Oh yes. I think psychology is fascinating, and it's interesting I use it now for design. Anyway, I chose Mass Communication, and as God would have it, I got into University.  It was so tough for me. It was terrible. But one thing that helped me was I liked to write, so it helped me scale through and come out with a good grade.

In my 3rd year, we were introduced to graphic design, and that was the first time I ever felt good in a class since I started University. I knew from the onset I wouldn't be a journalist, and I didn't know what the future held for me, so when I got into the graphics thing, I picked up interest. However, I didn't have a laptop for a long while, which kept me from learning design.

When I started serving as a Corper, I met someone who taught me how to use my phone to design. As God would have it, I got a laptop the next month.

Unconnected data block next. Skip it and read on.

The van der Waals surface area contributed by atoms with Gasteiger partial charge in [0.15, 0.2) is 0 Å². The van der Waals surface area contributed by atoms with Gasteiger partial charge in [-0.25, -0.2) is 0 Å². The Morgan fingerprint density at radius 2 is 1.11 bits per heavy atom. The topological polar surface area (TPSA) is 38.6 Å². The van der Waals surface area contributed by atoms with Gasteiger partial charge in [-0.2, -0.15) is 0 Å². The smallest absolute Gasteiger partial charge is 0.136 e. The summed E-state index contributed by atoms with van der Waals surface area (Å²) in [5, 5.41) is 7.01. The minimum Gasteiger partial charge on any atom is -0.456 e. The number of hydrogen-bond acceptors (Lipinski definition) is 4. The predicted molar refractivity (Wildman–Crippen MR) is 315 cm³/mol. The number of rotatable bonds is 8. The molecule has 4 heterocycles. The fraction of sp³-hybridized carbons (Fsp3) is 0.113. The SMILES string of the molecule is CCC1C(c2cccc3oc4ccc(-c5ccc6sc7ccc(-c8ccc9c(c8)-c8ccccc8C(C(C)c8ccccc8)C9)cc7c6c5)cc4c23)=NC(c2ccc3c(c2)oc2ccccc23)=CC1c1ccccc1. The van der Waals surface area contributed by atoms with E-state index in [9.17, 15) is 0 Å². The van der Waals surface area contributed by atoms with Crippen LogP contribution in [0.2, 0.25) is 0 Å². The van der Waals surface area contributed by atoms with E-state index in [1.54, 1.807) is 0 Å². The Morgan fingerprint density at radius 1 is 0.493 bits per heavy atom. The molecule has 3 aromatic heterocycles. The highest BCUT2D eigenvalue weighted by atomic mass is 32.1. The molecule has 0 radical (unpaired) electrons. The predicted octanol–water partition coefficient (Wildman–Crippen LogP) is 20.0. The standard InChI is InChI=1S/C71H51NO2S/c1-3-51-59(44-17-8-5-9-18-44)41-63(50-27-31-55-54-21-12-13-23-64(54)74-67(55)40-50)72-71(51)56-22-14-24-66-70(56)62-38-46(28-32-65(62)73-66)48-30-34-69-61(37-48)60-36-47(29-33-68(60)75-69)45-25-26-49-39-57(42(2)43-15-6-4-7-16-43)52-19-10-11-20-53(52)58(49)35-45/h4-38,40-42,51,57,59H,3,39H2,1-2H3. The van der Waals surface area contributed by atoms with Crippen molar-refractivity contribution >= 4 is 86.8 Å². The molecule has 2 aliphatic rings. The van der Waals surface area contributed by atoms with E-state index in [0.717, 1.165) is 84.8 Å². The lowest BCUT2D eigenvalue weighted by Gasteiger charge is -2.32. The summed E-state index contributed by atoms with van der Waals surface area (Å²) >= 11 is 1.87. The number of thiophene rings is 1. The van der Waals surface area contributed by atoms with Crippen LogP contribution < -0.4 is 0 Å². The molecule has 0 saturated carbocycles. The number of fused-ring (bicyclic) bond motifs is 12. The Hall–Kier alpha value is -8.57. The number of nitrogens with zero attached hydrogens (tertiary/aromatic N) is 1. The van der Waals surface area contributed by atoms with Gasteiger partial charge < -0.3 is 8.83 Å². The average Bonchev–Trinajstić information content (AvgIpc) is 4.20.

Shout out to God!

Yes oh. I started with photo manipulation and all that, but I didn't know how to make money from it yet; I was just vibing. I had always been a creative child, drawing stuff off and on. Then in 2021, my friend sent me an application, and frankly, I didn't want to go forward with it because they were asking so many soul-searching questions.

Haha. You were probably thinking, "Guy, I just want to draw; what's all this?".

I swear! I almost chickened out of the application. Also, I hadn't had a lot of good luck that year. The jobs I applied for weren't coming. I thought this application would also be another waste of time. Fortunately, I was chosen and got into the fellowship, where I learned to do product design. I was also lucky to be learning illustration alongside.